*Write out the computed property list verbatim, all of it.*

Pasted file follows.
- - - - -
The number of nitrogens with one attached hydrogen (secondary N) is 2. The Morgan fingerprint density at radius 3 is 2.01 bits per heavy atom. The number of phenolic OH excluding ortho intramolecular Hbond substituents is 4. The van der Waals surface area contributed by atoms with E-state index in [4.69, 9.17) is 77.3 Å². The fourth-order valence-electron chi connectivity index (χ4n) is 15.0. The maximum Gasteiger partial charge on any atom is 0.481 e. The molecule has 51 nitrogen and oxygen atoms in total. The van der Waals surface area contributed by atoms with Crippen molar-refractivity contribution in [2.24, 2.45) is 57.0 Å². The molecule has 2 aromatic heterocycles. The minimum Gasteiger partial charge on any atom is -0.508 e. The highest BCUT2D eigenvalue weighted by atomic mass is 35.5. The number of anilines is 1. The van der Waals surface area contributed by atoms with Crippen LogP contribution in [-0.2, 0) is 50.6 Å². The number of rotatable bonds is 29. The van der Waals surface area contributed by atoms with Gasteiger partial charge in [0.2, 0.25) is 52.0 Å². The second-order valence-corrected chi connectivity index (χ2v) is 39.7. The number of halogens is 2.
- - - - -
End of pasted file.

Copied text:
The number of nitrogens with one attached hydrogen (secondary N) is 2. The Morgan fingerprint density at radius 3 is 2.01 bits per heavy atom. The number of phenolic OH excluding ortho intramolecular Hbond substituents is 4. The van der Waals surface area contributed by atoms with E-state index in [4.69, 9.17) is 77.3 Å². The fourth-order valence-electron chi connectivity index (χ4n) is 15.0. The maximum Gasteiger partial charge on any atom is 0.481 e. The molecule has 51 nitrogen and oxygen atoms in total. The van der Waals surface area contributed by atoms with Crippen molar-refractivity contribution in [2.24, 2.45) is 57.0 Å². The molecule has 2 aromatic heterocycles. The minimum Gasteiger partial charge on any atom is -0.508 e. The highest BCUT2D eigenvalue weighted by atomic mass is 35.5. The number of anilines is 1. The van der Waals surface area contributed by atoms with Crippen LogP contribution in [-0.2, 0) is 50.6 Å². The number of rotatable bonds is 29. The van der Waals surface area contributed by atoms with Gasteiger partial charge in [0.2, 0.25) is 52.0 Å². The second-order valence-corrected chi connectivity index (χ2v) is 39.7. The number of halogens is 2.